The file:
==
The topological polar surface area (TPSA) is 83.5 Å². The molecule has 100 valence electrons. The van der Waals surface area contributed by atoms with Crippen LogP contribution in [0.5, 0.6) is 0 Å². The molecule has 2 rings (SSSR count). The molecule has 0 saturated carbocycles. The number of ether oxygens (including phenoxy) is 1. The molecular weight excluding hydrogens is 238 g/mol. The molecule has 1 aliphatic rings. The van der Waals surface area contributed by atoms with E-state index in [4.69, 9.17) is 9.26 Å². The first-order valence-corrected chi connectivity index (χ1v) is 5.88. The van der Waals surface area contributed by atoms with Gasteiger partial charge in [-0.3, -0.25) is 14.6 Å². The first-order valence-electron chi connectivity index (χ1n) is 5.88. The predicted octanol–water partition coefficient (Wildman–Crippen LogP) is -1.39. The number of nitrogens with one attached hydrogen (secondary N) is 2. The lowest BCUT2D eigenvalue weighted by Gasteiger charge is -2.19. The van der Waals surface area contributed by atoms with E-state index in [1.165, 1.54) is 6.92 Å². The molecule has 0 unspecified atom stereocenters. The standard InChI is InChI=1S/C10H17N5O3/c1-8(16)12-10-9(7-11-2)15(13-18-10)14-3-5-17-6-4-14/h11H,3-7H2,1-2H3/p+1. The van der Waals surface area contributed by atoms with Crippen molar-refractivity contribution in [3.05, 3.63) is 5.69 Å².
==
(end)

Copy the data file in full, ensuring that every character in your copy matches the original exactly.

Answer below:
The topological polar surface area (TPSA) is 83.5 Å². The molecule has 100 valence electrons. The van der Waals surface area contributed by atoms with Crippen LogP contribution in [0.5, 0.6) is 0 Å². The molecule has 2 rings (SSSR count). The molecule has 0 saturated carbocycles. The number of ether oxygens (including phenoxy) is 1. The molecular weight excluding hydrogens is 238 g/mol. The molecule has 1 aliphatic rings. The van der Waals surface area contributed by atoms with E-state index in [4.69, 9.17) is 9.26 Å². The first-order valence-corrected chi connectivity index (χ1v) is 5.88. The van der Waals surface area contributed by atoms with Gasteiger partial charge in [-0.3, -0.25) is 14.6 Å². The first-order valence-electron chi connectivity index (χ1n) is 5.88. The predicted octanol–water partition coefficient (Wildman–Crippen LogP) is -1.39. The number of nitrogens with one attached hydrogen (secondary N) is 2. The lowest BCUT2D eigenvalue weighted by Gasteiger charge is -2.19. The van der Waals surface area contributed by atoms with E-state index in [1.165, 1.54) is 6.92 Å². The molecule has 0 unspecified atom stereocenters. The standard InChI is InChI=1S/C10H17N5O3/c1-8(16)12-10-9(7-11-2)15(13-18-10)14-3-5-17-6-4-14/h11H,3-7H2,1-2H3/p+1. The van der Waals surface area contributed by atoms with Crippen molar-refractivity contribution in [3.05, 3.63) is 5.69 Å².